It’s common to find sex scenes in TV shows and movies in the water – in a pool, hot tub, or the ocean. Sure, sex in water sounds erotic and romantic, but what about safety?
Regardless of the body of water, it is essential to take precautions against pregnancy if vaginal penetration occurs with sex. A woman would, however, be doubtful to become pregnant if she ejaculated into the water rather than inside a vagina since the water would dilute the semen.
If you are not careful, water sex can still lead to STIs and other bacterial infections. Here are five tips for getting the best water sex.
Despite its wetness, water is not a good lubricant and can exacerbate friction.
Women, especially those who haven’t gone through menopause, will typically produce their lubricant after adequate stimulation from foreplay. However, being in the water may wash away some of this natural lubricant.
It’s best to use an extra lubricant to be on the safe side and prevent uncomfortable or painful sex, microtears, or tiny cuts that can also be painful.
If you want to protect yourself against STIs and pregnancy in the water, you should use a condom.
Although there are no concrete studies or statistics on how well condoms work underwater or at different temperatures, they should still work as long as it’s applied outside the water and fits appropriately.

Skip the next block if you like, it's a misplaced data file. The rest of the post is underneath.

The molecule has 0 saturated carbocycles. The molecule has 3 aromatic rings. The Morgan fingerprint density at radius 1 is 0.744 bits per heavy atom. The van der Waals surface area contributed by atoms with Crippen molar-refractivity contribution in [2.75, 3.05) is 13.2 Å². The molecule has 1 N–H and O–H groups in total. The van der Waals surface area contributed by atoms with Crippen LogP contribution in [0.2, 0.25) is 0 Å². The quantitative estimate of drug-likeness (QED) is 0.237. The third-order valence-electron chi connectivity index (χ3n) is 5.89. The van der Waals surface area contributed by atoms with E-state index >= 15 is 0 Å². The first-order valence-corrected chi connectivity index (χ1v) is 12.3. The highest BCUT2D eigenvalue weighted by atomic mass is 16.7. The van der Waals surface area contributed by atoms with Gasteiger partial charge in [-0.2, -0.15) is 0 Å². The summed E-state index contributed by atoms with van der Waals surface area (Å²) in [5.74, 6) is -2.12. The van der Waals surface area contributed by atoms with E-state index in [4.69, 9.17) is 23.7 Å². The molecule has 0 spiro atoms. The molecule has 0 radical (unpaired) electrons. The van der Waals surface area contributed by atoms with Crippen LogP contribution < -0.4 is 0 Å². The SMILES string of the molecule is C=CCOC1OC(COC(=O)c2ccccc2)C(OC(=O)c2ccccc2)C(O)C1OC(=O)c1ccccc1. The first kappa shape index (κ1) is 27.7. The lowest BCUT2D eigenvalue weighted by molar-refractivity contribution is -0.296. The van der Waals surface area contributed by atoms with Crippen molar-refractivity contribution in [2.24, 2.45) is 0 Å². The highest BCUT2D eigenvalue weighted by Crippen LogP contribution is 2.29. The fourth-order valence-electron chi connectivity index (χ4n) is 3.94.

It might be safer and easier to have sex in the shower if you want to prevent pregnancy and STIs while having sex in the water. As you won’t be completely underwater, it’s easier to use a condom and keep it on. Planned Parenthood says a condom is safe and effective in a shower.
It is still estimated that about 13% of women will have unintended pregnancies when using condoms on dry land. It would definitely increase that rate by getting it on, keeping it on, etc. If the condom falls off, you will not be protected against sexually transmitted infections or pregnancy, which is your primary risk.
To avoid pregnancy and have sex in the water, you may want to consider a form of birth control such as a pill or IUD. However, these forms of birth control don’t protect you from STIs.
Conducting sex near bodies of water can be dirty, so it’s not recommended.
It is possible to get an infection from the ocean, even if you do not have sex, since bacteria may be present in ocean water.
As well as pools and hot tubs, poor maintenance and non-chlorinated hot tubs can cause prostate and bladder infections.
Also, hot tubs and public pools have been associated with molluscum contagiosum and plantar warts. While these things are fortunately unlikely, one should take precautions if one decides to play in a hot tub or pool. Talk to your doctor or other qualified healthcare providers if you develop fevers, chills, or pelvic or urinary pains afterward.
The risk of contracting an STI is the same whether you’re having sex in the water or out. So, having sex in the water won’t prevent you from getting an STI.
Several STIs are possible, including:
Underwater sex poses the same risks as on land for unwanted pregnancies and STIs, and these risks do not go away.
It may sound exciting to have sex in the water, but it can be safer on a movie screen or in the shower. If one wants to try it, make sure you take precautions: clean pools or hot tubs, contraception if pregnancy is not desired, understanding that STIs still exist, and watching out for infection symptoms.”
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